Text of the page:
When developing an internet site, you may often see developers making recurring mistakes when designing databases.
Today I decided to publish own FAQ answers for working with MySQL.
Working with MySQL backups
Creating a backup:
mysqldump -u USER -pPASSWORD DATABASE > /path/to/file/dump.sql
Creating a database structure without data:
mysqldump --no-data - u USER -pPASSWORD DATABASE > /path/to/file/schema.sql
In case you need to create a dump of only one or several tables:
mysqldump -u USER -pPASSWORD DATABASE TABLE1 TABLE2 TABLE3 > /path/to/file/dump_table.sql
Creating a backup and archiving it straight away:
mysqldump -u USER -pPASSWORD DATABASE | gzip > /path/to/outputfile.sql.gz
Creating a backup with specifying its date:
mysqldump -u USER -pPASSWORD DATABASE | gzip > `date +/path/to/outputfile.sql.%Y%m%d.%H%M%S.gz`
Restoring a database from a backup file to another database:
mysql -u USER -pPASSWORD DATABASE < /path/to/dump.sql
Restoring a backup archive to a database:
gunzip < /path/to/outputfile.sql.gz | mysql -u USER -pPASSWORD DATABASE
zcat /path/to/outputfile.sql.gz | mysql -u USER -pPASSWORD DATABASE
Creating a new database:
mysqladmin -u USER -pPASSWORD create NEWDATABASE
It’s handy to use a backup with additional options -Q -c -e, i.e.
mysqldump -Q -c -e -u USER -pPASSWORD DATABASE > /path/to/file/dump.sql
- -Q wraps (quotes) names with reverse quotes;
- -c makes full insertion including column names;
- -e makes extended insertion. The resulting file takes less space on a hard drive and less time to be made.
For viewing a list of databases the following command can be used:
mysqlshow -u USER -pPASSWORD
It’s also possible to view a list of database tables:
mysqlshow -u USER -pPASSWORD DATABASE
For InnoDB tables you have to add --single-transaction, it guarantees data integrity in the backup.
For tables MyISAN it’s not relevant as they do not support transactions.
- It’s useful to create own user for every database on a production server.
- Any of UTF8 encodings can be selected.
- In most of cases it’s better to use the InnoDB engine.
- In php it’s better to forget the mysql extension which is quite old and use the pdo or mysqli extension where possible.
- A new copy of MySQL may be setup and optimized at any time.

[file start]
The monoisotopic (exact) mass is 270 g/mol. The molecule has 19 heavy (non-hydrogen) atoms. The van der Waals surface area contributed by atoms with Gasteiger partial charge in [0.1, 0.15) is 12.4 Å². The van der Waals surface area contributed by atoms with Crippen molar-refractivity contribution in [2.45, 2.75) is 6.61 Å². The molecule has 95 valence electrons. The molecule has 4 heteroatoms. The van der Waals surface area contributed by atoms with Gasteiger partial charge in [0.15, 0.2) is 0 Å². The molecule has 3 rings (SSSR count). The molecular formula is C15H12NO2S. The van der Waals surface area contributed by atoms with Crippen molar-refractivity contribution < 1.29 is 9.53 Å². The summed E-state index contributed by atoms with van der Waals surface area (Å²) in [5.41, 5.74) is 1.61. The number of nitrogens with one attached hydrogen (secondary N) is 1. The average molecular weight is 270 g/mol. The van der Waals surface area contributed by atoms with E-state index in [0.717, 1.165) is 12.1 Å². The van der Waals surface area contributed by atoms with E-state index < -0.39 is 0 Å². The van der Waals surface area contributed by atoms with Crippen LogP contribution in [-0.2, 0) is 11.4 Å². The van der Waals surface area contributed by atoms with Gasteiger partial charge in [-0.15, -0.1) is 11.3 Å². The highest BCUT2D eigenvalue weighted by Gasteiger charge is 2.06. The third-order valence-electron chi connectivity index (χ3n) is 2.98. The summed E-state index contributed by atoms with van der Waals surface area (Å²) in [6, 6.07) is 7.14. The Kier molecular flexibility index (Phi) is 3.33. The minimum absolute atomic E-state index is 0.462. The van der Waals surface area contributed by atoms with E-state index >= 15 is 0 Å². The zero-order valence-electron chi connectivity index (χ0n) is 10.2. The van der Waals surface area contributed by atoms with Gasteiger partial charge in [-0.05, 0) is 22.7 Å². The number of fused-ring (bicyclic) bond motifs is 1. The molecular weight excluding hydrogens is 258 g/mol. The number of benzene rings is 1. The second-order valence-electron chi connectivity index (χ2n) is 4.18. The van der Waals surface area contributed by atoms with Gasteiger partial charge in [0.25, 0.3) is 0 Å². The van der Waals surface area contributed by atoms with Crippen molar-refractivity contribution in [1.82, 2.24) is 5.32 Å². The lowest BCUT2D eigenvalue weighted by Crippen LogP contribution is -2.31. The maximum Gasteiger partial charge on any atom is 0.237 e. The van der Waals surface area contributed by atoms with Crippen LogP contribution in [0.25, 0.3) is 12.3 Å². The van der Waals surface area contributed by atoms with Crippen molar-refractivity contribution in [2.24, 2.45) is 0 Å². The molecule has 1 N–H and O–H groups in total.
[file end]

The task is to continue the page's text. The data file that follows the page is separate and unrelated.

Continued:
- It’s not recommended to grant a direct access to a MySQL database. Instead of this you can do this via specifying certain ports:
ssh -fNL LOCAL_PORT:localhost:3306 REMOTE_USER@REMOTE_HOST
Working with data
- On 32-bit systems, practically there is no sense to set the ‘UNSIGNED’ property for the ‘INTEGER’ type since such big numbers are not supported in php. On 64-bit systems, php supports big numbers up to MySQL signed BIGINT.
- Related tables («Foreign keys») have to have a full matching of their keys structures. I.e. if we have a table with the «INTEGER UNSIGNED DEFAULT 0 NOT NULL» field, the other table has to have the same field.
- To store Boolean values, TINYINT(1) has to be used.
- But it is better to keep the money in DECIMAL(10, 2) where the first number specifies the number of all symbols including the comma and the second – the number of symbols after the comma. It means that DECIMAL(10,2) can keep all together 9999999,99.
- In older versions (up to 5.0.3), VARCHAR was limited by 255 symbols, but now it’s possible to specify up to 65535 symbols.
- Remember that the TEXT type is limited only by 64 kbytes, so, to save huge books, use «LONGTEXT»
- The most relevant encoding for your database is UTF8
Don’t forget that:
- DATE, TIME, DATETIME — are outputted as strings, so searching and comparison of dates are performed via conversions
- TIMESTAMP — exists as UNIX_TIMESTAMP, and you can specify to automatically update a column
- When comparing the DATETIME and TIMESTAMP data types, do not forget to perform conversions, for instance:
SELECT * FROM table WHERE `datetime` = DATE(`timestamp`)
- You have to use the ENUM type for enumerations.
- The correct using is: ENUM('one', 'two', 'three')
- It’s possible to use a default value as you do it for any string.
- In a database, the field with the enumeration is kept as a number, so the working speed is high enough.
- The amount of enumerations ~ 65 thousand.
- If queries freeze, you can turn on logging for slow queries in /etc/mysql/my.cnf (my.ini on windows)
- And then optimize queries using EXPLAIN
- And it’s handy to watch query executions using profiler for MySQL (real-time query profiler).
Please let me know if you notice inaccuracy or you wish to share your advices or notes.